It's a paradox: we want change and we need change, but we fear changing and we avoid changes. The reason for this paradox is simple; humans beings are not simple. The human soul is a complex combination of impulses, experiences, needs, and choices. Change is a paradox because it touches two of our most basic needs. We need hope, the expectation that our situation can change for the better. But we also have a deep, abiding need to fit in, to be part of something larger than ourselves that tells us who we are. The same force that makes hope possible, change, unsettles us and makes us doubt that we can fit into a changed world.The believer comes to terms with this paradox by faith, by trusting in what the God of the Bible has said in the Word about who we are: We are His workmanship, created for works which God has prepared beforehand (Eph 2:10). Significantly, the Bible does not have a lot to say about why things change. Faith and hope (expectation that God will work all things together) replace explanation. The need for explanation pales beside the recognition of God and His authority. We can deal with change because it is the tool of the One who tells us who we are and where we fit.But what about the rest of the world? How will they deal with the paradox of change? Harold Bloom, a great mind and a prolific author (though no friend to the authority of God or of the Bible) suggests that our society is in peril because, "Authority ... has vanished from Western culture ...." (Genius: A Mosaic of One Hundred Exemplary Creative Minds, Warner, 2002, p.2.) Authority, which links us to other people and makes us value things like genius, precisely because it brings about change, has been replaced by a thoughtless egalitarianism: everyone is equal, every idea has equal merit. Human authority, even the authority that comes from recognizing superior thought, superior ideals, superior achievement, is being lost.If we are right, and authority is necessary for humans to come to grips with change, then what will happen in a postmodern world in which authority is lost? For the unbeliever, the answer is that change is its own authority. The Darwinist sees change as the single Law of the Universe. Isaac Asimov said, "It is change, continuing change, inevitable change, that is the dominant factor in society today," (from "My Own View," published in The Encyclopedia of Science Fiction, ed. by Robert Holdstock, 1978). The postmodernist labels the Darwinist a "modernist" and rejects all of his conclusions, but retains his basic law. Even Christians in a postmodern age are adopting this new outlook. In place of the the "solas" of the reformers, the Emergent church is embracing sola mutatio "change alone." Anything that is new, any kind of change, has some kind of value that we must discover. The kindest and most congenial of the Emergent writers make no attempt to hide their scorn for any Christian 'brother' who questions change.The Good News is that the one thing that never changes, the Word of God, is the most effective agent for changing the world. When we live under the Authority of the Bible we are changed by the Bible and the changes in the world around become dim and pale. This is what the Bible calls hope: the expectation that one day we will be changed into the image of Christ. While we wait expectantly, the Word of God changes us to suit the world in which we live:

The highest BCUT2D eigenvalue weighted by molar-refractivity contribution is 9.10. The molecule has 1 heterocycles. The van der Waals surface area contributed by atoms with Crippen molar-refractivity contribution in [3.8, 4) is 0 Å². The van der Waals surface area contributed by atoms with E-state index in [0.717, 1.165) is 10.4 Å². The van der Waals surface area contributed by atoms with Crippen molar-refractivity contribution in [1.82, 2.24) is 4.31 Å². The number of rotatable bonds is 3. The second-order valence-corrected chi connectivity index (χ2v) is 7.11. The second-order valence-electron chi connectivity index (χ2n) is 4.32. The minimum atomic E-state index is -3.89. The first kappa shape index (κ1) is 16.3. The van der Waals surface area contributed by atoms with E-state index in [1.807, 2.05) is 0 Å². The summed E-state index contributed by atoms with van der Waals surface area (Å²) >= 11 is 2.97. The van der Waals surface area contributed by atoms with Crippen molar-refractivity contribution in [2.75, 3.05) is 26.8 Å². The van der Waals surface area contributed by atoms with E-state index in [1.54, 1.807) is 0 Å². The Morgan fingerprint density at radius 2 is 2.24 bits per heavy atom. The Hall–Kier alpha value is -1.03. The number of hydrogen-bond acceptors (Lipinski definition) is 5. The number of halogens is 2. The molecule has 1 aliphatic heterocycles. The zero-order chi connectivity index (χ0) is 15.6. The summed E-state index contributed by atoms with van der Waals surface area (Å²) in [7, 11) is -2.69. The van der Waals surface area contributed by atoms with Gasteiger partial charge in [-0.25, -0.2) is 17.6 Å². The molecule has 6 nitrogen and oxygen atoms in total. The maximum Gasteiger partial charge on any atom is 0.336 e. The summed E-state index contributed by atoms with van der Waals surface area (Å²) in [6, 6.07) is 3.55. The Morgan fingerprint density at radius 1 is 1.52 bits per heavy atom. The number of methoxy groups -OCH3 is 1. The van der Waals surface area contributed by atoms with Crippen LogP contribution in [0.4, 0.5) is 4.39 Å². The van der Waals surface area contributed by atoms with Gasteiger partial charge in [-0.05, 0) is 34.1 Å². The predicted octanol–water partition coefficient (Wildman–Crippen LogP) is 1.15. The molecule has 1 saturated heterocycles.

I do not pray that You should take them out of the world, but that You should keep them from the evil one. They are not of the world, just as I am not of the world. Sanctify them by Your truth. Your Word is truth. John 17:15-17 (NKJV)We used to call this sola scriptura :-)Pastor Colin Smith